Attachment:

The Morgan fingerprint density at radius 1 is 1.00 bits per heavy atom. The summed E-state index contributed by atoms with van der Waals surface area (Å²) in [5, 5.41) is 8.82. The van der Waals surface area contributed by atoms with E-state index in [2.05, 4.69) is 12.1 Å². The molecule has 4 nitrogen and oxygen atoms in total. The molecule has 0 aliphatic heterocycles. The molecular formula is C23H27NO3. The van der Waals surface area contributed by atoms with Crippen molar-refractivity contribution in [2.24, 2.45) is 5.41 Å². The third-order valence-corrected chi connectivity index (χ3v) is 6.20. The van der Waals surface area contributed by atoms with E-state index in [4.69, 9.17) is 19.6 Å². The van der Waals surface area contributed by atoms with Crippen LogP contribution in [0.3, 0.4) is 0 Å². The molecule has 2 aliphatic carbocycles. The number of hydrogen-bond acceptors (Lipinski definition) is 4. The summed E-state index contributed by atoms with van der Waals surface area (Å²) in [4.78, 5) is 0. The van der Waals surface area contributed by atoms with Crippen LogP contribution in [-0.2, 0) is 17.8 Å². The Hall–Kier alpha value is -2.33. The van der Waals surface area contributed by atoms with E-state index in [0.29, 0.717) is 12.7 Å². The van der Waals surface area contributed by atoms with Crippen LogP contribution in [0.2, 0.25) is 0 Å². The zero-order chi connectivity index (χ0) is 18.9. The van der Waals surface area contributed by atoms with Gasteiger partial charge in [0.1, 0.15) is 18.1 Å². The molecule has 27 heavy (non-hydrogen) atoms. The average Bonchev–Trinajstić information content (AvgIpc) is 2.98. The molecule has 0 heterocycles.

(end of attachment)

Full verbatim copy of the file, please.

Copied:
The Morgan fingerprint density at radius 1 is 1.00 bits per heavy atom. The summed E-state index contributed by atoms with van der Waals surface area (Å²) in [5, 5.41) is 8.82. The van der Waals surface area contributed by atoms with E-state index in [2.05, 4.69) is 12.1 Å². The molecule has 4 nitrogen and oxygen atoms in total. The molecule has 0 aliphatic heterocycles. The molecular formula is C23H27NO3. The van der Waals surface area contributed by atoms with Crippen molar-refractivity contribution in [2.24, 2.45) is 5.41 Å². The third-order valence-corrected chi connectivity index (χ3v) is 6.20. The van der Waals surface area contributed by atoms with E-state index in [4.69, 9.17) is 19.6 Å². The van der Waals surface area contributed by atoms with Crippen LogP contribution in [0.3, 0.4) is 0 Å². The molecule has 2 aliphatic carbocycles. The number of hydrogen-bond acceptors (Lipinski definition) is 4. The summed E-state index contributed by atoms with van der Waals surface area (Å²) in [4.78, 5) is 0. The van der Waals surface area contributed by atoms with Crippen LogP contribution in [-0.2, 0) is 17.8 Å². The Hall–Kier alpha value is -2.33. The van der Waals surface area contributed by atoms with E-state index in [0.29, 0.717) is 12.7 Å². The van der Waals surface area contributed by atoms with Crippen LogP contribution in [0.2, 0.25) is 0 Å². The zero-order chi connectivity index (χ0) is 18.9. The van der Waals surface area contributed by atoms with Gasteiger partial charge in [0.1, 0.15) is 18.1 Å². The molecule has 27 heavy (non-hydrogen) atoms. The average Bonchev–Trinajstić information content (AvgIpc) is 2.98. The molecule has 0 heterocycles.